E.g., 10/22/2017
E.g., 10/22/2017

U.S. Immigration Policy Program

U.S. Immigration Policy Program

DREAM Act press conference in Los Angeles
Antonio R. Villaraigosa

2017 saw the introduction of several bills—two of them by Senate Republicans in the weeks following the Trump administration’s announcement that it would terminate the Deferred Action for Childhood Arrivals (DACA) program—that would provide a pathway to conditional and then legal permanent residence to unauthorized immigrants brought to the United States as children, if they meet a range of edu

Rilee Yandt/World Relief Spokane

No enterprise in the United States could survive if it only counted the costs of doing business and ignored the benefits side of the ledger. But that is exactly how some Trump administration officials are evaluating the refugee resettlement program, rejecting a well-researched Department of Health and Human Services report that finds refugees brought in $63 billion more revenue to governments than they cost over a ten-year period, as this commentary notes.

Susan Melkisethian

By winding down DACA over six months, President Trump may have addressed a short-term political dilemma. But this action ensures debate will rage on in search of a lasting solution, as many in Congress and beyond recognize the loss of work authorization and deportation relief will affect not only DACA recipients and their families, but also employers, universities, and communities alike, as this commentary explores.

Juan Osuna (Photo: Center for Migration Studies of New York)

In this personal tribute, MPI Senior Fellow Doris Meissner honors Juan Osuna, who died in August 2017 after his recent retirement as Director of the Executive Office for Immigration Review, the nation's immigration court system. "As we at MPI ... contemplate work without his store of knowledge and fundamental human decency readily at hand, we mourn that his was a life cut too short, just as we honor him for a life well lived."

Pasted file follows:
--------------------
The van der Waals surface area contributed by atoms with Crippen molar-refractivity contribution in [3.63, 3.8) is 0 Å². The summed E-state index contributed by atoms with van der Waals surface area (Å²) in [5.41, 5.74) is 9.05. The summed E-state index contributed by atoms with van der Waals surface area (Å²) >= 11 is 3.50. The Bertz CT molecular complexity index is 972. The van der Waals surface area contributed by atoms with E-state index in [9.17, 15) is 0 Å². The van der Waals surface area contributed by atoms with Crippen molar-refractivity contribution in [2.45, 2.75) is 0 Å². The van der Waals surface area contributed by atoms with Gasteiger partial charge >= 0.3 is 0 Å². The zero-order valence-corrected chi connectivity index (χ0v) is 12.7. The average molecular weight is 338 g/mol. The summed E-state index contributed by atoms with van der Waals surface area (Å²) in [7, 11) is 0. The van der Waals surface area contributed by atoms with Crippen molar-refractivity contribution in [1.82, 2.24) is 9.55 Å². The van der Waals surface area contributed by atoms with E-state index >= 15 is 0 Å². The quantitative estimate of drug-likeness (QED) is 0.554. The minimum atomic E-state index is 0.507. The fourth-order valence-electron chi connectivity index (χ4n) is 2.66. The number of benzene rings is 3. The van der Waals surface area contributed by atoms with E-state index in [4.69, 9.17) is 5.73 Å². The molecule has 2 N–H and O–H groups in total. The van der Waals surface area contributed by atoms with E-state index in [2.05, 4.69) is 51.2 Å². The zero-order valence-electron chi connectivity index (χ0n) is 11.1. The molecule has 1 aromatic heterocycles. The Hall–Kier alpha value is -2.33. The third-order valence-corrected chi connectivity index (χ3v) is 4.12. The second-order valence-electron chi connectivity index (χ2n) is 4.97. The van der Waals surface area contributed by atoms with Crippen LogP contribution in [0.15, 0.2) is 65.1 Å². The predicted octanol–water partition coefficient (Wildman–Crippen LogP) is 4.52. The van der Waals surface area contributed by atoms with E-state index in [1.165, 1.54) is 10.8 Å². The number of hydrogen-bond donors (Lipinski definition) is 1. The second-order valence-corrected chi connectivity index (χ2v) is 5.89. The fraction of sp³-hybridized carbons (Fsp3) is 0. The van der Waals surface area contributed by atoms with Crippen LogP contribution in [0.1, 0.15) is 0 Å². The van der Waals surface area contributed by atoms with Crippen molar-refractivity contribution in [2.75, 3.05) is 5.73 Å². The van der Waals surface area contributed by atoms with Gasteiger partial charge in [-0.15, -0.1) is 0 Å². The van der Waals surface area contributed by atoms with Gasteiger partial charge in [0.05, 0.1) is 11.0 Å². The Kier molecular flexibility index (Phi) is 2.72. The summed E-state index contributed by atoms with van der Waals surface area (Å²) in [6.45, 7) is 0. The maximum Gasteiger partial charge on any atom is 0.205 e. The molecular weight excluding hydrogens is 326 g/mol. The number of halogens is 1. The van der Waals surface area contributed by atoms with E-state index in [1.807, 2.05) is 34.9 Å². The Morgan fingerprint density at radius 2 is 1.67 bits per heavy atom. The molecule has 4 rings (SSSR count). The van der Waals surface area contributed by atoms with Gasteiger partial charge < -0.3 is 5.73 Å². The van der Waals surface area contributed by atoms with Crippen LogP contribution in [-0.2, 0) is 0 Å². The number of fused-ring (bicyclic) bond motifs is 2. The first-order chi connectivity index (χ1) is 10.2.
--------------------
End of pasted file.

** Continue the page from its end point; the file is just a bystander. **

Recent Activity

Reports
November 2009
By Pia M. Orrenius and Madeline Zavodny
Reports
September 2009
By Donald M. Kerwin and Serena Yi-Ying Lin
Reports
July 2009
By Doris Meissner and Marc R. Rosenblum
Reports
July 2009
By Demetrios G. Papademetriou, Doris Meissner, Marc R. Rosenblum, and Madeleine Sumption

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Recent Activity

Policy Briefs
April 2005

Although federal statute affords “the privilege of being represented,” to immigrants in removal proceedings, appointed counsel must be “at no expense to the government.” This report analyzes the “no expense” restriction and its effect on case outcomes. It then outlines a number of ways in which legal representation could be increased without significant federal funding.

Reports
November 2004

This report investigates and addresses gaps in the data needs of immigrant service and advocacy organizations by surveying the most commonly used migration data sources in the field, discussing budget-conscious ways to commission customized analysis through government and private sources, and identifying good providers of training for staff. 

Fact Sheets
October 2004

This fact sheet is an overview of U.S. immigration based on Fiscal Year 2003 data from the 2003 Yearbook of Immigration Statistics, which was released in mid-September 2004 by the Department of Homeland Security’s Office of Immigration Statistics.

Reports
September 2004

This study provides an overview of the size and growth of the Dominican population in the United States and discusses some of the unique characteristics of this community. The report also highlights the geographic distribution of Dominicans within the United States.

Reports
July 2004

The regularization, or legalization, of unauthorized immigrants has become a central, if controversial, policy tool in many developed countries’ struggle to manage irregular immigration. Because of the sheer size of irregular immigration in the advanced industrial world, regularization programs have become a significant source of legal workers and, in many instances, of prospective citizens.

Fact Sheets
June 2004

This report examines health insurance coverage among the United States’ foreign-born population. Findings highlight differences in coverage rates between native citizens, naturalized foreign-born citizens, and non-citizens.

Fact Sheets
May 2004

Immigrants often work in traditionally unionized sectors of the economy, such as manufacturing and construction, or in occupations, such as services, that are becoming increasingly organized—yet little is known about their patterns of union representation. This report offers insight into the union affiliation, including membership and non-member coverage, of employed immigrant workers age 16 and over.

Reports
March 2004

This report examines the transfer of immigration functions from the former Immigration and Naturalization Service to the newly established Department of Homeland Security and offers an analysis of the Department’s progress in its first year of existence toward accomplishing the two purposes for which it was created: (1) to ensure that immigration regulation and control enhances national security; and (2) to improve the performance of both the service and enforcement sides of the immigration system by allocating their respective functions to separate units within DHS. 

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